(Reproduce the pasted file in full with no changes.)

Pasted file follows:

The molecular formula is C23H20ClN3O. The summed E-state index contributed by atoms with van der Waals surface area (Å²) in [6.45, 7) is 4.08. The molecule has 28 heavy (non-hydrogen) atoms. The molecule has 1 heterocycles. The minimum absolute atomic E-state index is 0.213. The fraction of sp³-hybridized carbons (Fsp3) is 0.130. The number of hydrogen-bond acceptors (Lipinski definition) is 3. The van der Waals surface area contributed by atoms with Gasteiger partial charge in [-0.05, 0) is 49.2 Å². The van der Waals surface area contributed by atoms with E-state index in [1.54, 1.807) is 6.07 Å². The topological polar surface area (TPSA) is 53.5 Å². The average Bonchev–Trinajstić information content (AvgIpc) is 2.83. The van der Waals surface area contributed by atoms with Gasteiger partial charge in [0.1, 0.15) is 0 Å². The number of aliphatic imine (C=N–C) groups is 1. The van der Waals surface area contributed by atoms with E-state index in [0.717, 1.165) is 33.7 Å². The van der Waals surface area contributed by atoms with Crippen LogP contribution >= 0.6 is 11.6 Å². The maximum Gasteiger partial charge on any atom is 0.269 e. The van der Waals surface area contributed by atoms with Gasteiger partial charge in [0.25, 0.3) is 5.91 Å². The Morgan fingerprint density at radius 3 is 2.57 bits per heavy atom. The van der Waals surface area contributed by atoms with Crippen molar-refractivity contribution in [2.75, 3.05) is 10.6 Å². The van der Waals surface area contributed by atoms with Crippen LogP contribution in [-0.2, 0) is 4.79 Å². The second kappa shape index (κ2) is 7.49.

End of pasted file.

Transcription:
The molecular formula is C23H20ClN3O. The summed E-state index contributed by atoms with van der Waals surface area (Å²) in [6.45, 7) is 4.08. The molecule has 28 heavy (non-hydrogen) atoms. The molecule has 1 heterocycles. The minimum absolute atomic E-state index is 0.213. The fraction of sp³-hybridized carbons (Fsp3) is 0.130. The number of hydrogen-bond acceptors (Lipinski definition) is 3. The van der Waals surface area contributed by atoms with Gasteiger partial charge in [-0.05, 0) is 49.2 Å². The van der Waals surface area contributed by atoms with E-state index in [1.54, 1.807) is 6.07 Å². The topological polar surface area (TPSA) is 53.5 Å². The average Bonchev–Trinajstić information content (AvgIpc) is 2.83. The van der Waals surface area contributed by atoms with Gasteiger partial charge in [0.1, 0.15) is 0 Å². The number of aliphatic imine (C=N–C) groups is 1. The van der Waals surface area contributed by atoms with E-state index in [0.717, 1.165) is 33.7 Å². The van der Waals surface area contributed by atoms with Crippen LogP contribution >= 0.6 is 11.6 Å². The maximum Gasteiger partial charge on any atom is 0.269 e. The van der Waals surface area contributed by atoms with Gasteiger partial charge in [0.25, 0.3) is 5.91 Å². The Morgan fingerprint density at radius 3 is 2.57 bits per heavy atom. The van der Waals surface area contributed by atoms with Crippen molar-refractivity contribution in [2.75, 3.05) is 10.6 Å². The van der Waals surface area contributed by atoms with Crippen LogP contribution in [-0.2, 0) is 4.79 Å². The second kappa shape index (κ2) is 7.49.